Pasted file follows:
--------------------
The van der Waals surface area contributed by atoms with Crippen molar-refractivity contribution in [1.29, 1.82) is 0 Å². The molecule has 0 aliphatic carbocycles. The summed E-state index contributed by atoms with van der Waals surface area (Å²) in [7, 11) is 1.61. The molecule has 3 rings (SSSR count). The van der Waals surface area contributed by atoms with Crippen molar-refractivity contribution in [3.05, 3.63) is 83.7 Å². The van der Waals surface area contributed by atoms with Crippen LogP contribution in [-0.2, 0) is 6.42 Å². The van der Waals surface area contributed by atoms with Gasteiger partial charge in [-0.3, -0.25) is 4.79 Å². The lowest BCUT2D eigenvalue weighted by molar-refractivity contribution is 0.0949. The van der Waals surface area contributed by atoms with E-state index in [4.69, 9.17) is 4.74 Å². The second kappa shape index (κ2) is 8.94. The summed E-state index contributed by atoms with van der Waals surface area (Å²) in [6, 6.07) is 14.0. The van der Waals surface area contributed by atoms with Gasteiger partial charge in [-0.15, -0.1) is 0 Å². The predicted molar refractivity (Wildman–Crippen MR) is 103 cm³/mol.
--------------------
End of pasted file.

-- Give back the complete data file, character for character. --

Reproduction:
The van der Waals surface area contributed by atoms with Crippen molar-refractivity contribution in [1.29, 1.82) is 0 Å². The molecule has 0 aliphatic carbocycles. The summed E-state index contributed by atoms with van der Waals surface area (Å²) in [7, 11) is 1.61. The molecule has 3 rings (SSSR count). The van der Waals surface area contributed by atoms with Crippen molar-refractivity contribution in [3.05, 3.63) is 83.7 Å². The van der Waals surface area contributed by atoms with Crippen LogP contribution in [-0.2, 0) is 6.42 Å². The van der Waals surface area contributed by atoms with Gasteiger partial charge in [-0.3, -0.25) is 4.79 Å². The lowest BCUT2D eigenvalue weighted by molar-refractivity contribution is 0.0949. The van der Waals surface area contributed by atoms with E-state index in [4.69, 9.17) is 4.74 Å². The second kappa shape index (κ2) is 8.94. The summed E-state index contributed by atoms with van der Waals surface area (Å²) in [6, 6.07) is 14.0. The van der Waals surface area contributed by atoms with Gasteiger partial charge in [-0.15, -0.1) is 0 Å². The predicted molar refractivity (Wildman–Crippen MR) is 103 cm³/mol.